Wednesday, February 27, 2013

A walk around Hénon

I have lately been tasked with the care and feeding of J's cat while J is on holiday.  Not a difficult job, but not a very interesting one, since while Scatty is a cat with much fur and excess weight, she does not possess much personality.  She sometimes shows herself briefly when I arrive, once or twice has tolerated a couple of strokes, then retreats under the bed.  In my absence, she eats much of the food - about a quarter of the amount I have been instructed to give her but more than enough -  and uses the litter tray, thereby justifying my turning up at all, to top up the former and clean up the latter, but there is no incentive to sit around and keep her company.  It has been perishingly cold and she has no interest in going out of doors, and I can't say I blame her.

So I had a walk round Hénon, where J lives, a small commune a few kilometres over the hill from where we live.  There is nothing remarkable or picturesque about the place, it is rather down at heel and has not been subjected to the kind of makeover that even our own commune of Plémy has lately undergone, involving reckless planting of hornbeam trees and construction of such new-fangled things as pavements and kerbs throughout the length of the bourg - the village centre - and a consequent rise in our local taxes.  It's tempting to say Hénon  doesn't have much personality either, but this is perhaps unfair. Its lack of modernity offers some elements of interest in itself,  

for example, in the old-fashioned French-blue house number plates.  In most communes now, the street signs usually have white backgrounds and feature an up to date commune logo, and indeed many in Hénon are a rather harsh grass-green on white, but that which commemorates the young Resistance fighter Jean Sio ('died for France, wishing to save his comrades from being taken prisoner'), which is fixed to the wall of J's house,  once, it's said, the café where the Resistance members met, has been retained.  Whatever necessary and truthful revisions have been made to the accounts and mythologising of those times and people, and whatever the story was, Jean Sio was terribly young.  In the woods and hedgerows where Molly and I have sometimes walked, are shabby marble stones and crosses marking the spots where he and others were shot.

An odd name, Sio, perhaps one of those of Spanish origin that abound in these parts, which are peppered with Caros and Hellios. Carlos and Philippos, legacy of the Wars of Religion, when, and I'm not quite sure how and why, many Spanish settled here.  The section of the First World War memorial in the collage below, shows that nine young men with the family name Carlo lost their lives a generation before, among scores of others.

And there are other quaint and sometimes cheerier things to be found here: the remains of an old pump on a house wall; the nurses' office which used to be quite an imposing public baths and showers (Hénon Bains-Douches), a funny little man on a roof end (these are called épis de faitage, this one is a traditional design but probably modern), walking and biking trails, a hairdresser whose name means 'a thousand and one cuts' (ugh, why do they so often call them that?) vegetable patches tucked away round many a corner; more oddities in the way of doors and windows, ramshackle and dilapidated, neat and prettified, than you can shake a stick at; and a general store-cum-butcher's, with the curious mosaic 'boucherie' sign.  This is the only one of these here, but other small inland towns also possess these, all of a similar style.  Again, I don't know their history or provenance, but there was a family of Italian mosaicists whose beautiful work adorns several private and public buildings in Rennes, the regional capital, from the early 20th century, and I wonder if there was a vogue for imitation, albeit someway amateurish, out in the backwoods...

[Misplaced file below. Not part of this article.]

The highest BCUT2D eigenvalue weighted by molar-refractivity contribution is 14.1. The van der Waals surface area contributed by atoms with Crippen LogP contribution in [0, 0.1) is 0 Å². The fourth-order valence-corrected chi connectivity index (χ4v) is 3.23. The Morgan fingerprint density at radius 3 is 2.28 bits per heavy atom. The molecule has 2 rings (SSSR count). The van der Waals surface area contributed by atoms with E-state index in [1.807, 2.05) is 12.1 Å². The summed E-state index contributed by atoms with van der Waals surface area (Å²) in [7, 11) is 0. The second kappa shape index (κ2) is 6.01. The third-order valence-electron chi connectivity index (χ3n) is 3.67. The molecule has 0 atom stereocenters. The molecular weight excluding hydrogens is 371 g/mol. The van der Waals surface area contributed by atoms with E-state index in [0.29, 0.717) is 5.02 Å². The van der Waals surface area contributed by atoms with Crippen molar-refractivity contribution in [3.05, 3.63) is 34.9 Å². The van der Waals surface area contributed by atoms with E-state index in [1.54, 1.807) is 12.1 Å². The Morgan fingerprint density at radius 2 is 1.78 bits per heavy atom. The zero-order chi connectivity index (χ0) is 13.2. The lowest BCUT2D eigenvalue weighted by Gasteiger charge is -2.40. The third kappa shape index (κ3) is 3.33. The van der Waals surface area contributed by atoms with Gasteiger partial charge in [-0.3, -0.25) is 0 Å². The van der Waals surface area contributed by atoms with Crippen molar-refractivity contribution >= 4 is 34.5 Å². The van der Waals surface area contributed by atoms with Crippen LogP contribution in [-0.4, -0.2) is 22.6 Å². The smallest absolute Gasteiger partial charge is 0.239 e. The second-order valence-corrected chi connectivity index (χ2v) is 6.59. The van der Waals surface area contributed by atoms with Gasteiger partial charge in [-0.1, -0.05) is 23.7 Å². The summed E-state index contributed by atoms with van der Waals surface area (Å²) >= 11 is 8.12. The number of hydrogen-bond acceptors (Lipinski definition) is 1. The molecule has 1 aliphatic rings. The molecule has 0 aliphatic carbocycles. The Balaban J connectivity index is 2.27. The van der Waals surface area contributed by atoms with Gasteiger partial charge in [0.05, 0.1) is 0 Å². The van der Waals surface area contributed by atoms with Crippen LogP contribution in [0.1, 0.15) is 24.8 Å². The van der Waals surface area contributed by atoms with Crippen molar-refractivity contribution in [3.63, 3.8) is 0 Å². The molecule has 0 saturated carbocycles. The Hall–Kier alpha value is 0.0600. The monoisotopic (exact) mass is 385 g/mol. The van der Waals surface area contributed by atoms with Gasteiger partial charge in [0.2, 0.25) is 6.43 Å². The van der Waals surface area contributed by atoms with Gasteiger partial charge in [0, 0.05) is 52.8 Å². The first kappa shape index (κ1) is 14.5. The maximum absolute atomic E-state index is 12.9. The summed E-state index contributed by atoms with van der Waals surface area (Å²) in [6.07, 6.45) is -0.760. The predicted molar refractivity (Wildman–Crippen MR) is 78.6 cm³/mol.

The butcher's faded van has been delivering to our hamlet all the fifteen years we've been living here, come rain or shine or snow.  They are noted for their sausages,

There's also a bakery, who do a good linseed loaf, and a reasonable baguette.

More doors and windows.

There is a small Catholic primary school, and a huge late 19th century church, a kind of quarter-sized cathedral, much frequented for funerals but I'm not sure for how much else. 

A visiting Dutch friend of our Dutch friend E, on visiting J when she first moved there, was somewhat horrified by the enormous crucified Jesus so close to the house.  We were all a bit non-plussed, since we hadn't really noticed.  I thought she must have been referring to the calvaire, the full crucifixion scene, sometimes complete with thieves, St John and a Mary or two, at the other end of the same street.  Protestant (with a small 'p') English to the core as I am, I struggle with full-on Catholic iconography as much as anyone, especially that from this time and place, when the Roman church, trying to seize back the ground lost during Enlightenment and Revolution, threatened by the imminence of the final separation between church and state which took place at the beginning of the 20th century, taking advantage of the fear and vulnerability in the wake of the Franco-Prussian war and the relative conservative religiousness of Brittany in particular, hammered home their message with grim, overblown, oversized edifices of pastiche architecture and overwrought art.  Yet it wasn't really till I took this photo that I noticed the crucifix that had given our Dutch visitor the heebie-jeebies.  

I've never in fact been inside the church here, and don't have any great wish to, it never seems very accessible except when there's a funeral on anyway, I'm not sure where the main entrance even is.  But I enjoyed finding some shapes and corners to enjoy on the outside.

Not featuring in any pictures, there is a popular bar run by a very out gay couple (one of whom also runs the hairdressers, I think), sometimes helped by their retired parents. Sometimes in the summer they set up a bar in an open garage out the back, spread some sand on the pavement, put out some deckchairs and potted palms and make it into Hénon plage; up the hill is an English-run B&B and a restaurant; and down the hill a little a monstrous bright green shed of a sports centre.  There is a very plain but purpose built theatre for the local amateur dramatic group, also quite popular, where I spent possibly one of the most excruciating evenings of my life, which I have (briefly) described here before and have no wish to re-live again. It is also noteworthy as the home of the dechétèrie.